• Carl Does Music

How I made 100K using Cubase 5


How did I make 100K using Cubase 5… a program created in 2009? Stay tuned. This won’t be one of those vague, clickbait pieces that says things like “I did it by working hard and being determined”. I’ll be giving my specific path.


Alright so, this is honestly not all about Cubase, as much as I vouch for the program, but first, here’s why I use it over Pro Tools, Logic, and everything else. First off, Cubase was accessible. I got it for free in 2010. I just used what I had available.


Next, Cubase is easier than most DAWs. At this point, I know the software inside-out. If someone says “Cubase isn’t as good as Logic”, then they likely only know Logic or don’t fully know Cubase. Cubase is simple while being complete, as it relates to audio & music production. It works for every aspect of composing AND engineering. And most importantly, it has the right short keys. I preach a lot that short keys are critical for being efficient and proficient within any software. Cubase just happens to have capabilities that I don’t know of within some other popular programs. For example, a small thing like being able to jump to the front or end of an audio clip with the letter F or E... or move clips to a precise beat with the letter M. or instantly jump back and forth between VST and MIDI parameters with a comma… these little moves have all kept probably a year or so on my life.


Another factor for me earning by way of Cubase is that I know the craft of music. This is where this all stops being about Cubase. My personal music theory and history equips me for almost any musical situation. I’m a pro music producer and musician that has made a living through music for the past 10 years and counting. I got lucky and learned how to read music in junior high, and even though I only did it for a grade, some of the foundations helped me figure out concepts like chords and harmony, on my own. I get jealous of musicians that start at like -2 years old, but I also got lucky by getting serious about music right at the cusp of my personal “critical period”... that time where it gets wild tough to learn much else in life without a miracle or some serious help.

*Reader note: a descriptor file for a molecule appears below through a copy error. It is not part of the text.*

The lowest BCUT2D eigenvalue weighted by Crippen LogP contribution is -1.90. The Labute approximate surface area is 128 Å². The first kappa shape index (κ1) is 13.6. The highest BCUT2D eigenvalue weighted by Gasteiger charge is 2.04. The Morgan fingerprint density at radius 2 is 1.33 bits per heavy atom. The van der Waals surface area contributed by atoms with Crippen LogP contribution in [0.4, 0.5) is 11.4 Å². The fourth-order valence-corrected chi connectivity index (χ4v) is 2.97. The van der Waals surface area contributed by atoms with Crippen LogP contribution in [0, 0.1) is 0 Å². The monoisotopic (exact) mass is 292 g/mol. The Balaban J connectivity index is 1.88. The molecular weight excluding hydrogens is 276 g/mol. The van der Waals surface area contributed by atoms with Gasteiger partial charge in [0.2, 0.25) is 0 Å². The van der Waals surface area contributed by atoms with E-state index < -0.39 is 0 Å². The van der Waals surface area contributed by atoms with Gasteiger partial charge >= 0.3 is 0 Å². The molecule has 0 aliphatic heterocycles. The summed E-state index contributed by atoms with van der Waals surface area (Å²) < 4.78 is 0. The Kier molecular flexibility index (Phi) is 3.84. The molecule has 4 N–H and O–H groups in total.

I’ve been paid to play about 10 different instruments in my lifetime, so I’m resourceful enough to get jobs in many different ways. I’ve even gotten hired to teach things I’ve never even played. Overall, I’ve taught, produced, performed, scored, recreated, troubleshot, consulted… And I’m so eclectic that I can take on gigs related to whatever style or genre. When I’m asked what genre do I do, I just answer “my clients”. I don’t really like that question. I also don’t like “what’s your favorite instrument to play?” It’s like “whatever you need, ma’am or sir”. I’m not here for me; I’m here for the vision.